Op-Amp Experimentation 1: Op-Amp Basics

Op-Amp Experimentation 2: Basic Circuit Math

Op-Amp Experimentation 3: Op-Amp Applications

Op-Amp Experimentation 4: From Ideal to Real

Op-Amp Experimentation 5: Integrator

Op-Amp Experimentation 6: Differentiator

Op Amp Experimentation 7: PID Controller – coming soon


In my post series about building a torque sensor I briefly covered the usage of op-amps. Now, one thing I don’t think I mentioned is that a large amount of the information I wrote was stuff I learned specifically for writing that post – or at least stuff I had forgotten, and had to review. The reason I mention this is because I firmly believe the absolute best way to really learn something is to teach it. In that same spirit, I really want to truly nail down op-amps, so I’m writing this post to further my own understanding as well as provide a good resource of information for others. So without further ado, I present “Op-Amp Experimentation!”


Op Amp Basics


Let’s begin by starting with the basics. Op-amp is short for Operational Amplifier. Op-amps are used in practically everything, especially in analog circuits. Without wasting too much time discussing terminology, I’ll just just post a picture of the circuit schematic of an op-amp.

Op Amp circuit schematic


Some quick definitions:

\displaystyle {{V}_{{S+}}} – Positive power supply

\displaystyle {{V}_{{S-}}} – Negative power supply

\displaystyle {{V}_{{+}}} – Non-inverting input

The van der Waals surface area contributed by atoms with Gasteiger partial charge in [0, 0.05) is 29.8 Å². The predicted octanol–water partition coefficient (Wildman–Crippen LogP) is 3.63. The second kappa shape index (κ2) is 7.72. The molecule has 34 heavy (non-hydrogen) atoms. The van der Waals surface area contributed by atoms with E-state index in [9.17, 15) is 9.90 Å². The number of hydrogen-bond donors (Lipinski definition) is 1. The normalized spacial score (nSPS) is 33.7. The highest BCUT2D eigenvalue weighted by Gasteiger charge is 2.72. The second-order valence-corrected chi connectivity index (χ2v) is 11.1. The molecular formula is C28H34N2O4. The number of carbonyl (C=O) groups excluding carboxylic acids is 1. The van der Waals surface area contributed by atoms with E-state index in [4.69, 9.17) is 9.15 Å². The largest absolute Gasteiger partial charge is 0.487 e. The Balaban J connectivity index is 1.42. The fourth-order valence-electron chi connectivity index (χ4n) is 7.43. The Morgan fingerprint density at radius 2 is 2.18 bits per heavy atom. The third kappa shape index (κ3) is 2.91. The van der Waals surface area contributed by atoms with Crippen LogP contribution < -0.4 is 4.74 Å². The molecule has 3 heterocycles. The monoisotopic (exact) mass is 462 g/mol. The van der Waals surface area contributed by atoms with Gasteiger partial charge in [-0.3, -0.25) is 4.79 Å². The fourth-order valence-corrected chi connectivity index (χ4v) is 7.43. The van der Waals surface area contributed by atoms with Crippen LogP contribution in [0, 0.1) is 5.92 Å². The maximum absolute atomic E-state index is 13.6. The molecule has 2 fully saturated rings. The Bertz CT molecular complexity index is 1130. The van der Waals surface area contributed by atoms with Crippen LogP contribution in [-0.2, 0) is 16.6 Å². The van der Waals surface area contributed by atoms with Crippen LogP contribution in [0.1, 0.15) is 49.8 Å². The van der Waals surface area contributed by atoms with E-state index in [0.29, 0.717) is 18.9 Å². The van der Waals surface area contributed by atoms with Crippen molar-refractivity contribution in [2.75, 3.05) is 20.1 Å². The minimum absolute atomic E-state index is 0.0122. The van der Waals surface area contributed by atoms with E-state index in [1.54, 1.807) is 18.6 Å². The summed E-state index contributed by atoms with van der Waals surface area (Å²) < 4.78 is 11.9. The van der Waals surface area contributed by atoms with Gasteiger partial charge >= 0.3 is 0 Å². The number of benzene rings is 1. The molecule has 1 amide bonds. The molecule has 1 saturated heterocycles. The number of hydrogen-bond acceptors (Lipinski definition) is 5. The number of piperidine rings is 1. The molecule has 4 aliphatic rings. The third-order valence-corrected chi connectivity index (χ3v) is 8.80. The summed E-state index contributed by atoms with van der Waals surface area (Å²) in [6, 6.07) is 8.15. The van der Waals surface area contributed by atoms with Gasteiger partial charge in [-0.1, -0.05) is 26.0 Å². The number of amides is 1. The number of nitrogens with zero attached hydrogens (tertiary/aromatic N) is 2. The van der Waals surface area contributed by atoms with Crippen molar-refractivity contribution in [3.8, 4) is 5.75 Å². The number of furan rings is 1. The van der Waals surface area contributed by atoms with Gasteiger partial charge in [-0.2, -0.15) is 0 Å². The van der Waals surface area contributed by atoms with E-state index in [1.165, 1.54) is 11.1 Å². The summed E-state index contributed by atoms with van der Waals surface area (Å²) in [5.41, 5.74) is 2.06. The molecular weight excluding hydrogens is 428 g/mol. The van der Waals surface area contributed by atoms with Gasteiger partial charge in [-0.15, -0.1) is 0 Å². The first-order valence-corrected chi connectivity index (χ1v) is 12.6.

\displaystyle {{V}_{{-}}} – Inverting input

\displaystyle {{V}_{{out}}} – Output voltage


Ideal Op-Amps


It is at this point that every class I have taken talks about ideal op-amps, and lists a bunch of rules for ideal op-amps. I’m going to try and simplify this, but for the most part this op-amp page is just a rehash of every other op-amp introduction. However, I’m just going to post the rules and move on – it is much easier to learn op-amps from a practical application side than from a theoretical side. Anyways, here’s another picture from Wikipedia:

Op amp internals

The main rules are (from Wikipedia):

  • Infinite open-loop gain: \displaystyle G=\frac{{{{v}_{{out}}}}}{{{{v}_{{in}}}}}=\infty
  • Infinite input impedance: \displaystyle {{R}_{{in}}}=\infty so zero input current: \displaystyle {{i}_{{v+}}}={{i}_{{v-}}}=0
  • Zero input offset voltage: \displaystyle {{v}_{+}}={{v}_{-}}

Quote from Wikipedia:

  1. In a closed loop the output attempts to do whatever is necessary to make the voltage difference between the inputs zero.
  2. The inputs draw no current

Now the basic equation for an Op-Amp is {V_{out}} = G\left( {{V_ + } - {V_ - }} \right).

Open Loop vs. Closed Loop


So open-loop and closed-loop have been mentioned and not explained. In the future I will be making a series of pages on Control Systems, but for now I’ll just give a simple explanation. Generally speaking, closed-loop implies feedback while open-loop does not. A common example of an open-loop system is a washing machine – you tell the machine to wash and it just washes. There aren’t any sensors to determine if the clothes are “clean”, there is nothing sending data back to the washing machine from the clothes, it just runs out the clock and stops. A closed-loop system example is an oven – you set the oven to 400°F and the oven starts heating up – it heats up until the thermometer reads 400°F at which point the heater shuts off. A closed-loop system has a feedback  from the output to the input.

Fancy description, how exactly does that apply to op-amps? Simple. The output is literally connected electronically to the input in a closed loop application. Here’s some more Wikipedia pictures:

Open Loop Op-Amp – G ~ 100,000
Closed Loop Op-Amp = G is calculated from external circuitry

On the next page I will cover the math behind op-amps.

Next page: Op-Amp Experimentation 2: Basic Circuit Math


Op-Amp Experimentation 1: Op-Amp Basics
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